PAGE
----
COLUMBIA — Three airlines submitted proposals to take over essential air service at Columbia Regional Airport, but the federal subsidy each service is requesting would be far more than that received by the current carrier, Air Midwest.
Mesa Air, doing business as Air Midwest, which has been providing flights to and from Columbia Regional Airport since October 2006, told the city and the U.S. Department of Transportation in January that it would discontinue service on April 20. The airline has struggled to make money on flights to St. Louis and Kansas City since its arrival, and city officials have complained of inconsistent service and rising ticket prices.
The bids by the three new airlines each ask for a significant increases in the $598,751 annual federal subsidy Air Midwest receives for serving Columbia. They seek annual subsidies between $891,100 and $2.2 million, depending on the number of daily flights and the destination.
Great Lakes Aviation of Cheyenne, Wyo., and Hawaii Island Air of Honolulu each proposed flights to and from Kansas City. The third bidder, Mesaba Airlines of Eagan, Minn., proposed daily flights to Memphis.
When Air Midwest took over as Columbia’s carrier less than two years ago, it offered daily flights to St. Louis and Kansas City. The airline dropped the St. Louis flights in July, opting instead for four daily flights to and from Kansas City. Fares for those flights increased dramatically, from $69 to $150 for a one-way flight, before the airline announced it would pull out of Columbia.
Greg Cecil, a member of the Airport Advisory Board, pointed to significant price increases and inconsistent service as some of the reasons Air Midwest failed to make a profit in Columbia.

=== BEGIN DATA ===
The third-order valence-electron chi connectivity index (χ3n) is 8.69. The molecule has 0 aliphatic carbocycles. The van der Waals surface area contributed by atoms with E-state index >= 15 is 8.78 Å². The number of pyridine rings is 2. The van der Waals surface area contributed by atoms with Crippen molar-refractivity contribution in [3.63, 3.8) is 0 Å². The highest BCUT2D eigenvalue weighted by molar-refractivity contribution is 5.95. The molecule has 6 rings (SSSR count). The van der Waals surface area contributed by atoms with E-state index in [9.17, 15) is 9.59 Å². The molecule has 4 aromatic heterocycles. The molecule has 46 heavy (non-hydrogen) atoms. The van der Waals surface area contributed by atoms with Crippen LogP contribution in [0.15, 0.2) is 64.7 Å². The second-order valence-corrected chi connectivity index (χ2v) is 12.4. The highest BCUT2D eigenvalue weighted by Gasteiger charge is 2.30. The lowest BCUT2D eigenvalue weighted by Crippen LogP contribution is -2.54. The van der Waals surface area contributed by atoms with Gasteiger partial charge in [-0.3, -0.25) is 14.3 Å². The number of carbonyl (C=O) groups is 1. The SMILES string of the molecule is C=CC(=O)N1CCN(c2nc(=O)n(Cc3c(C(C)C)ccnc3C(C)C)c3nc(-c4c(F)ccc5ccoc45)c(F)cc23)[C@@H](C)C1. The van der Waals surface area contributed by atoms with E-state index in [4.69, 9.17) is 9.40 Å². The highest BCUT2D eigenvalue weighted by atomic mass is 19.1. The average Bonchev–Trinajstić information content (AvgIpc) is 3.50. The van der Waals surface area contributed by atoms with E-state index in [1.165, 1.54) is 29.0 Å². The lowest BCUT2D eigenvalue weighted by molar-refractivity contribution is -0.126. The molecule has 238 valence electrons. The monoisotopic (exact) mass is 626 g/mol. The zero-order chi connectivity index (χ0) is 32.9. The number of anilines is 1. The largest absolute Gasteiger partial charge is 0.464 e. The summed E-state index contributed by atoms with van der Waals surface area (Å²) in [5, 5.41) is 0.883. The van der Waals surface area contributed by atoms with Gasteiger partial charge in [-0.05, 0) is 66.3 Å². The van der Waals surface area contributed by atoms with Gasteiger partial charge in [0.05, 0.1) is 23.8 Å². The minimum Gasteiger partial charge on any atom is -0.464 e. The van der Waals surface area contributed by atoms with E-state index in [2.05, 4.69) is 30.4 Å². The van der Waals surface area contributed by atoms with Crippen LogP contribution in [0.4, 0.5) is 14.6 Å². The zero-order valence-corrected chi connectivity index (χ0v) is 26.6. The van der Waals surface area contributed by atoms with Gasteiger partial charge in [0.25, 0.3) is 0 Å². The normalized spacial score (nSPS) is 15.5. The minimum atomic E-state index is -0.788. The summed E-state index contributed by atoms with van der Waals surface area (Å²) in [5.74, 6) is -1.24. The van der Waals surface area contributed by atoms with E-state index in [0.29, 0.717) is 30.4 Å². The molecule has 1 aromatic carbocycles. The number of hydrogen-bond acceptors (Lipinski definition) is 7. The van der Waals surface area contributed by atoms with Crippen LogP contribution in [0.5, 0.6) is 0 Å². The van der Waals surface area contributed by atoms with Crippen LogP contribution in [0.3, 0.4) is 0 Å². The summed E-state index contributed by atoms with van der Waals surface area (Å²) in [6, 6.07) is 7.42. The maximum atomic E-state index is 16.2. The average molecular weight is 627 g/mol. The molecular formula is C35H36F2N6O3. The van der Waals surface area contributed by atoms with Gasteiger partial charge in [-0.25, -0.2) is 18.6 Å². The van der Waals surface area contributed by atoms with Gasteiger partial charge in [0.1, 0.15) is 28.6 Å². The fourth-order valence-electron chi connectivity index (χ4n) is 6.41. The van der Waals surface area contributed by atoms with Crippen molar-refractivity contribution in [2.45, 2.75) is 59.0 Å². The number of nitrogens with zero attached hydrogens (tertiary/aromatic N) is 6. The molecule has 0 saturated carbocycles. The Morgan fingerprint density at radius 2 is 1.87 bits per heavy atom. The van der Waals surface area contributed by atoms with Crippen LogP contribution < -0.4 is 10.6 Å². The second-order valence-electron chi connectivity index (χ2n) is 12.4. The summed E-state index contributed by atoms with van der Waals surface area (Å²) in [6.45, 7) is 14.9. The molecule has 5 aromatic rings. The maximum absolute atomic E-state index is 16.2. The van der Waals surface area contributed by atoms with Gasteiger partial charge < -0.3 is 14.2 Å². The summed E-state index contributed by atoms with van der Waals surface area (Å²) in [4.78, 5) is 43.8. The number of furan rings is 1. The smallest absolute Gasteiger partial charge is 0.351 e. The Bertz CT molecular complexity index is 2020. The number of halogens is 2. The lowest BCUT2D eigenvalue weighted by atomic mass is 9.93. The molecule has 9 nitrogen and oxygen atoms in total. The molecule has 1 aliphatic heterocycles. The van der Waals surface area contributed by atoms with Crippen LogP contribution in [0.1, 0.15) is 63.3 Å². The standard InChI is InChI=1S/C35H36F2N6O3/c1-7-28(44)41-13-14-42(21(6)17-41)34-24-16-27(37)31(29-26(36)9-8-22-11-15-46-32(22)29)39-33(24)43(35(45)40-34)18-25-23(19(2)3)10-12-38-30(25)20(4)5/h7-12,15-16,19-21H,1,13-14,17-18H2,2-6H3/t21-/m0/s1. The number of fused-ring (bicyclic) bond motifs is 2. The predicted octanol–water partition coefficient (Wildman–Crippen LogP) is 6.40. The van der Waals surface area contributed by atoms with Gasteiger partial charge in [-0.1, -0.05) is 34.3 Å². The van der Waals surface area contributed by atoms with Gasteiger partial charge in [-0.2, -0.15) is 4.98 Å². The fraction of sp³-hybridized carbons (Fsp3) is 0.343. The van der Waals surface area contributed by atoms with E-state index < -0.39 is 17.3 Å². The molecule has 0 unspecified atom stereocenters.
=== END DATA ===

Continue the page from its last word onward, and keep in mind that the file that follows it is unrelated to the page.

During the last round of bidding on essential air service for Columbia in 2006, the Airport Advisory Board, the city staff and the City Council each offered their own recommendations. The advisory board and the council each backed Air Midwest’s pitch for daily flights to and from both Kansas City and St. Louis; city staff supported a competing proposal from RegionsAir to provide four daily-round trip flights to and from St. Louis.
Cecil, who said he has not yet looked at each of the new proposals, said the advisory board and the city staff would both review the proposals and endorse one. The council also will send its recommendation to the U.S. Department of Transportation.
The board will discuss the proposals at its next regular meeting, scheduled for noon on April 2, at Columbia Regional Airport.
Bill Mosley, a spokesman for the transportation department, said the agency will consider input from Columbia, Jefferson City and other affected areas.
“We’re going to ask for the communities’ comments,” Mosley said.
Mosley had no precise time line for when a decision can be expected but said the transportation department hopes to resolve the issue as soon as possible.